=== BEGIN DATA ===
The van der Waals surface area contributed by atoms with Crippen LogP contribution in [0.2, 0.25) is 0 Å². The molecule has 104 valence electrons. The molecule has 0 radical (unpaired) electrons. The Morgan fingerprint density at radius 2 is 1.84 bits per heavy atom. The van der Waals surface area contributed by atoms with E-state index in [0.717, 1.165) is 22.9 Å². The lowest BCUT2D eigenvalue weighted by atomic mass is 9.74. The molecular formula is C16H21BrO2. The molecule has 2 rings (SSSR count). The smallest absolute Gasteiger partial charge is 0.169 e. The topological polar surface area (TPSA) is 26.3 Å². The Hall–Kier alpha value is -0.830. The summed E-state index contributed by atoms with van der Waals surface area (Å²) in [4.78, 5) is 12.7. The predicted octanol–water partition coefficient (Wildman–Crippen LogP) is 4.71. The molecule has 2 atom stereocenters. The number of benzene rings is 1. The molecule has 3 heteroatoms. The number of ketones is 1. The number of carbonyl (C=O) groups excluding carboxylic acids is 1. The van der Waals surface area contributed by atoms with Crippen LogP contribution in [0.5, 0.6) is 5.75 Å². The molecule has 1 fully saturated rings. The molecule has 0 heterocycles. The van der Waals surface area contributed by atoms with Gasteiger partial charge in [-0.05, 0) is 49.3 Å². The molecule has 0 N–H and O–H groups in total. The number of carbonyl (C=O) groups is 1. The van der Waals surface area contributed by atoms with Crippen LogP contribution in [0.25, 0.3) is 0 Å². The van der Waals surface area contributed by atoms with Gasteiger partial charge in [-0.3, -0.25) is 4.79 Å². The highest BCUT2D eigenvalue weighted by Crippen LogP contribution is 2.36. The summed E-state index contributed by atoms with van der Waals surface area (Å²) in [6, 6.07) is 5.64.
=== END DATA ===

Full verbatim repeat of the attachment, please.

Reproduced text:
The van der Waals surface area contributed by atoms with Crippen LogP contribution in [0.2, 0.25) is 0 Å². The molecule has 104 valence electrons. The molecule has 0 radical (unpaired) electrons. The Morgan fingerprint density at radius 2 is 1.84 bits per heavy atom. The van der Waals surface area contributed by atoms with E-state index in [0.717, 1.165) is 22.9 Å². The lowest BCUT2D eigenvalue weighted by atomic mass is 9.74. The molecular formula is C16H21BrO2. The molecule has 2 rings (SSSR count). The smallest absolute Gasteiger partial charge is 0.169 e. The topological polar surface area (TPSA) is 26.3 Å². The Hall–Kier alpha value is -0.830. The summed E-state index contributed by atoms with van der Waals surface area (Å²) in [4.78, 5) is 12.7. The predicted octanol–water partition coefficient (Wildman–Crippen LogP) is 4.71. The molecule has 2 atom stereocenters. The number of benzene rings is 1. The molecule has 3 heteroatoms. The number of ketones is 1. The number of carbonyl (C=O) groups excluding carboxylic acids is 1. The van der Waals surface area contributed by atoms with Crippen LogP contribution in [0.5, 0.6) is 5.75 Å². The molecule has 1 fully saturated rings. The molecule has 0 heterocycles. The van der Waals surface area contributed by atoms with Gasteiger partial charge in [-0.05, 0) is 49.3 Å². The molecule has 0 N–H and O–H groups in total. The number of carbonyl (C=O) groups is 1. The van der Waals surface area contributed by atoms with Crippen LogP contribution in [0.25, 0.3) is 0 Å². The van der Waals surface area contributed by atoms with Gasteiger partial charge in [-0.3, -0.25) is 4.79 Å². The highest BCUT2D eigenvalue weighted by Crippen LogP contribution is 2.36. The summed E-state index contributed by atoms with van der Waals surface area (Å²) in [6, 6.07) is 5.64.